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Earth Hour: Four Watches Celebrating Nature’s Splendour

Audemars Piguet Diamond Outrage

It is no secret that Mother Nature is one of horology’s greatest muses.

So it’s time for another Earth Hour, where folks who care a little about the planet we live in show solidarity by switching off their lights for an hour on the last Saturday of every March at 8:30pm. (Which falls on the 26th this year, in case you are wondering.)

Organised by the World Wildlife Fund, the event is arguably the world’s largest environmental event, and millions of people around the world are expected to take part.

Earth Hour 2014 global event in Singapore © Getty Images
Earth Hour 2014 global event in Singapore

And it has always proved to be as spectacular as it is moving, as the world’s most iconic landmarks like the Eiffel Tower, Burj Khalifa, Buckingham Palace and Singapore’s own Merlion and Fullerton Hotel go dark for an hour.

Here at CrownWatchBlog, we pay homage the way we know best – by celebrating the moment with nature-inspired timepieces that we love. 


Audemars Piguet Diamond Outrage

The third edition of Audemars Piguet’s high jewellery Diamond-series of secret watches again sees the brand taking inspiration from the sights and mood of the Vallée de Joux in winter, where the company’s based. 

Think snow-blanketed landscapes and gigantic icicles, rendered in glamorous flamboyance fit for the red carpet. The cuff watch’s larger-than-life spikes are crafted in white gold and festooned with brilliant- and baguette-cut diamonds, using the snow-setting and invisible techniques for a spectacular shimmer. Two versions of the Diamond Outrage are available – one set entirely in 10,277 white diamonds totalling 65.91 carats, and another set with 11,043 brilliant-cut sapphires totalling 65.47 carats (pictured).


Panerai Luminor Submersible 1950 3 Days Automatic Bronzo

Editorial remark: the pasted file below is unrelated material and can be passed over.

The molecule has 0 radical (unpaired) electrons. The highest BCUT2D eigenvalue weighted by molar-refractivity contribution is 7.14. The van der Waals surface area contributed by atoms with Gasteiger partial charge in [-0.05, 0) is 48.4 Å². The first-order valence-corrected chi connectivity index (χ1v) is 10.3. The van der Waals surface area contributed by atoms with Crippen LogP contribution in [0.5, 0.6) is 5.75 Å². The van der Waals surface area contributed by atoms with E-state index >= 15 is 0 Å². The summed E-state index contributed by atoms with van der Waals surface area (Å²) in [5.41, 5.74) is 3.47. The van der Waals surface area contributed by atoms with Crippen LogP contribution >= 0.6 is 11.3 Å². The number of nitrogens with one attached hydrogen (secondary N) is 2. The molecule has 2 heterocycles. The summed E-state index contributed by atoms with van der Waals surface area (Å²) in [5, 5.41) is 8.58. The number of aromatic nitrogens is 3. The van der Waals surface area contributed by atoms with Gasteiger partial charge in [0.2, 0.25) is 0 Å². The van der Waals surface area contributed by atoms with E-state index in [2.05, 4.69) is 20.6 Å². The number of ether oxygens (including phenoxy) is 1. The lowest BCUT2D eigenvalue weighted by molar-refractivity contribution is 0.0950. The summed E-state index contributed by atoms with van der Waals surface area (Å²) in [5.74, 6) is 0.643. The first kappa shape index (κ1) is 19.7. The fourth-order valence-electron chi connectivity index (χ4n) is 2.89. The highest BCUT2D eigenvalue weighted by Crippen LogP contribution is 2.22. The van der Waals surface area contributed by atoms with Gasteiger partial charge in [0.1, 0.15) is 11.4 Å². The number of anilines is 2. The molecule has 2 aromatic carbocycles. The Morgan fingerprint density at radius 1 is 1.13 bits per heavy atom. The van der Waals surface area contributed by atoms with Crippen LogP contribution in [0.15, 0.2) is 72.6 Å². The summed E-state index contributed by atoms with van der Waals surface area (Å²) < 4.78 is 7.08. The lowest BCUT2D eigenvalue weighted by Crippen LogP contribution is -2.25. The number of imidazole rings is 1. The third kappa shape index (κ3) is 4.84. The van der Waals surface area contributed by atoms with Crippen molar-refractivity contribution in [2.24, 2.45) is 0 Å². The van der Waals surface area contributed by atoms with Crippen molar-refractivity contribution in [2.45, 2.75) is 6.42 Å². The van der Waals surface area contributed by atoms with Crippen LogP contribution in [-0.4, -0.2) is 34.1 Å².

The Bronzo gets on this list because it is a watch that can really show the passage of time and the effects of the elements. A large part of bronze's appeal lies in its rustic demeanour – that earthy, muted gold sheen that changes over time. The change in patina is caused by oxidation, a process that forms a layer that protects the material from corrosion. Although the patina serves a functional purpose, watch brands tend to market the feature as a way to personalise the watch.

Which brings us to the Luminor Submersible 1950 3 Days Automatic Bronzo. This is the third iteration of Panerai’s Bronzo that debuted in 2011 and promptly flew off the shelves. This year, it comes in a 47mm Luminor 1950s case, featuring a blue dial for the first time. With the two earlier models getting snapped up as soon as they were released, this 1,000-piece limited edition is likely to be received with similar enthusiasm.


A. Lange & Söhne Lange 1 Moon Phase

A spot of moon gazing now and then puts things in perspective, showing how tiny our planet is in the grand scheme of things. Little wonder then, that watchmakers have often sought to capture the charms of the celestial orb in gateway complications.

In the Lange 1 Moon Phase, the said display, which charts the waxing and waning of the moon, is given the royal treatment. For one, it is integrated with a day/night indicator that accurately reflects the time of the day, achieved via a 70-part moon phase mechanism comprising two discs – one on top depicting a solid gold moon, and a separate gold disc at the bottom. The discs turn once every 24 hours, coloured in a brilliant gradient azure hue that appears bright blue during the day, and dark navy at night. 


Van Cleef & Arpels Automate Fée Ondine

It is one thing to pay homage to Mother Nature, and quite another to upstage it, as the Automate Fée Ondine demonstrates. 

Taking eight years to make, the clock involved the likes of celebrated automaton maker Francois Junod, famed cabinet makers Dominique and Erica Sanson, alongside artisans and gem-setters from 15 independent workshops, as well as Van Cleef & Arpels’ in-house gem-setters. Upon winding, the gears are set in motion for a 45-second sequence that shows a sculpted gold fairy stirring to life, its wings flapping while sitting on a gently cascading leaf, and a lotus that slowly blooms into view. The scene is hypnotic and dreamlike, nestling on an ebony veneer clock base with a retrograde-hour movement with eight-day power reserve. But don’t just look at the picture, here’s a video that does the creation justice.

Ex Editor-In Chief

Alvin promises not to be a douche when talking about watches. He may have scoured the Basel and Geneva watch fairs for the past 15 years, and played an instrumental role to the growth of Singapore's pioneering horological and men's lifestyle publications, but the intrepid scribe seeks to learn something new with each story he writes.

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